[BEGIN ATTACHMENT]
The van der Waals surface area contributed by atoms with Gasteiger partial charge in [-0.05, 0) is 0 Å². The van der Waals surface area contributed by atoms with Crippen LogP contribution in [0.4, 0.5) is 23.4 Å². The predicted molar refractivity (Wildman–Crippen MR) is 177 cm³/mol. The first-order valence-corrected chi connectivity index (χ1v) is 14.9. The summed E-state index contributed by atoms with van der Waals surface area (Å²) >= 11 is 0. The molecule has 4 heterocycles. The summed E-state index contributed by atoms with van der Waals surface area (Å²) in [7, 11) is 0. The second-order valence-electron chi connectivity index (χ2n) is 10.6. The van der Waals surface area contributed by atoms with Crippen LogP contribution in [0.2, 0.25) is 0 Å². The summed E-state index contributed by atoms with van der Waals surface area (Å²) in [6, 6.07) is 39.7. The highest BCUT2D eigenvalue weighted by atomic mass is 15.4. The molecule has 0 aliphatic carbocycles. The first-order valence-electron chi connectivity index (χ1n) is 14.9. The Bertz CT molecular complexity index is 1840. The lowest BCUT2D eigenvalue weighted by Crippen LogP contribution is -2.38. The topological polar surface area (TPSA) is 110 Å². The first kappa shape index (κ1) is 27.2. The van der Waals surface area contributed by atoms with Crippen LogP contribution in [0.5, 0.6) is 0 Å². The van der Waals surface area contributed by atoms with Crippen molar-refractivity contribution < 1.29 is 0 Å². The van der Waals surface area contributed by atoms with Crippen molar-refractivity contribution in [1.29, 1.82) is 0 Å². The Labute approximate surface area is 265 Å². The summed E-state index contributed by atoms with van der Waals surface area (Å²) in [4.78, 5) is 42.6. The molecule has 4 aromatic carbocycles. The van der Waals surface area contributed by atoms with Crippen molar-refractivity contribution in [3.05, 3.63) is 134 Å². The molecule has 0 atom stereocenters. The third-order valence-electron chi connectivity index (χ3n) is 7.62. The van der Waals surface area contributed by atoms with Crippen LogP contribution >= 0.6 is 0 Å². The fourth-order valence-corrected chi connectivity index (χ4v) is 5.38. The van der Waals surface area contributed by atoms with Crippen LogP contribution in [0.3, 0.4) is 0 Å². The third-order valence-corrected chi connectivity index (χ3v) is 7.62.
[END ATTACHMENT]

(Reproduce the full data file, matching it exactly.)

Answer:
The van der Waals surface area contributed by atoms with Gasteiger partial charge in [-0.05, 0) is 0 Å². The van der Waals surface area contributed by atoms with Crippen LogP contribution in [0.4, 0.5) is 23.4 Å². The predicted molar refractivity (Wildman–Crippen MR) is 177 cm³/mol. The first-order valence-corrected chi connectivity index (χ1v) is 14.9. The summed E-state index contributed by atoms with van der Waals surface area (Å²) >= 11 is 0. The molecule has 4 heterocycles. The summed E-state index contributed by atoms with van der Waals surface area (Å²) in [7, 11) is 0. The second-order valence-electron chi connectivity index (χ2n) is 10.6. The van der Waals surface area contributed by atoms with Crippen LogP contribution in [0.2, 0.25) is 0 Å². The summed E-state index contributed by atoms with van der Waals surface area (Å²) in [6, 6.07) is 39.7. The highest BCUT2D eigenvalue weighted by atomic mass is 15.4. The molecule has 0 aliphatic carbocycles. The first-order valence-electron chi connectivity index (χ1n) is 14.9. The Bertz CT molecular complexity index is 1840. The lowest BCUT2D eigenvalue weighted by Crippen LogP contribution is -2.38. The topological polar surface area (TPSA) is 110 Å². The first kappa shape index (κ1) is 27.2. The van der Waals surface area contributed by atoms with Crippen LogP contribution in [0.5, 0.6) is 0 Å². The van der Waals surface area contributed by atoms with Crippen molar-refractivity contribution < 1.29 is 0 Å². The van der Waals surface area contributed by atoms with Crippen molar-refractivity contribution in [1.29, 1.82) is 0 Å². The Labute approximate surface area is 265 Å². The summed E-state index contributed by atoms with van der Waals surface area (Å²) in [4.78, 5) is 42.6. The molecule has 4 aromatic carbocycles. The van der Waals surface area contributed by atoms with Crippen molar-refractivity contribution in [3.05, 3.63) is 134 Å². The molecule has 0 atom stereocenters. The third-order valence-electron chi connectivity index (χ3n) is 7.62. The van der Waals surface area contributed by atoms with Crippen LogP contribution >= 0.6 is 0 Å². The fourth-order valence-corrected chi connectivity index (χ4v) is 5.38. The van der Waals surface area contributed by atoms with Crippen LogP contribution in [0.3, 0.4) is 0 Å². The third-order valence-corrected chi connectivity index (χ3v) is 7.62.